Palmer was set to meet with his managers yesterday to continue contingency planning for March 1 and beyond. The next big date on the calendar is March 27, when Congress will once again have to reach agreement on the debt limit and pass a continuing budget resolution.
"The budget is a little bit of a moving target, but Congress has to do something regardless," he said. "Ideally, they should come up with a deal that finishes this fiscal year."
'It's Going to Be Much Slower'
Southern District Executive Edward Friedland said guidance should come from the Administrative Office, perhaps as soon as today. In the meantime, he is hoping to shift non-salary monies to salaries to avoid furloughs.
But if there is no change from current projections, he said, employees would have to take 12 days of furloughs before Oct. 1.
"It certainly is going to result in a cut in services if we have to go to furloughs," he said. "It's going to be much slower at the courthouse."
If the news is worse, Friedland said, "there's talk of suspending civil jury trials in September, because we'd have no money to pay the jurors."
The probation departments and pretrial services have been especially hard hit the last few years, with staff reductions coming through attrition and early retirements and buyouts. As of March 2012, the number of probation officers in Brooklyn had already declined to 108 from 119 four years ago. In Manhattan, the number dropped to 95 from 112. Support staff in both districts shrunk to mid-30s from the mid-40s.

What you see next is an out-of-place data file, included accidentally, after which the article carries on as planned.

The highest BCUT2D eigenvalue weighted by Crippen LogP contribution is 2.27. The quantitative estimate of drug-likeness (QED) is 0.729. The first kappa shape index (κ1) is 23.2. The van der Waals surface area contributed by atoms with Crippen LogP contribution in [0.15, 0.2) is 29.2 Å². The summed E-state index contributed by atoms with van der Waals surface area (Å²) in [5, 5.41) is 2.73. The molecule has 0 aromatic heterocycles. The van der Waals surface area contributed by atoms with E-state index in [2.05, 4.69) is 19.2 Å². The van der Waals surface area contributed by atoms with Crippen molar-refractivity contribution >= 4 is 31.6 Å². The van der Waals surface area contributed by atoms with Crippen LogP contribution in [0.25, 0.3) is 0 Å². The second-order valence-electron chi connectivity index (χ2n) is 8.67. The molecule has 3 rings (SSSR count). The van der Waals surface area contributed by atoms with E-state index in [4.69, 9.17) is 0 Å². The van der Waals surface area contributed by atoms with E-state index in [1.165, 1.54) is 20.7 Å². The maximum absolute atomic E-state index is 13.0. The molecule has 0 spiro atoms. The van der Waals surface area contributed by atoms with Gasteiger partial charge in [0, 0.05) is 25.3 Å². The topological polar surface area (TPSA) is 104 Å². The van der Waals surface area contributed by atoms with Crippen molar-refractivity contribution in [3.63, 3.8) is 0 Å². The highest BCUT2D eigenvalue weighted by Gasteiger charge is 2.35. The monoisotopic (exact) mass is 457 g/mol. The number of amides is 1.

Pretrial services reports are critical for judges in making decisions on bail and probation officers are key to reducing recidivism. Unannounced searches by probation officers can uncover guns and ammunition, child pornography and, often, drugs.
"One thing you could do is furlough administrative staff, but if that happened, you'd have to pull your officers off of their regular duties because administrative tasks have to be done," Preska said. "You would see fewer drug tests, less time on presentence reports, longer times for sentencing."
But Preska also said that part of the sequester is for "law enforcement funds," which include everything from drug treatment, mental health evaluations and sex offender treatment to "something as simple as gas for the cars when agents go out to do searches."
"We'll have people walking around who need treatmentparticularly at a time when we are focusing on the relationship between mental health and firearms," she said. "The public safety will really be at risk."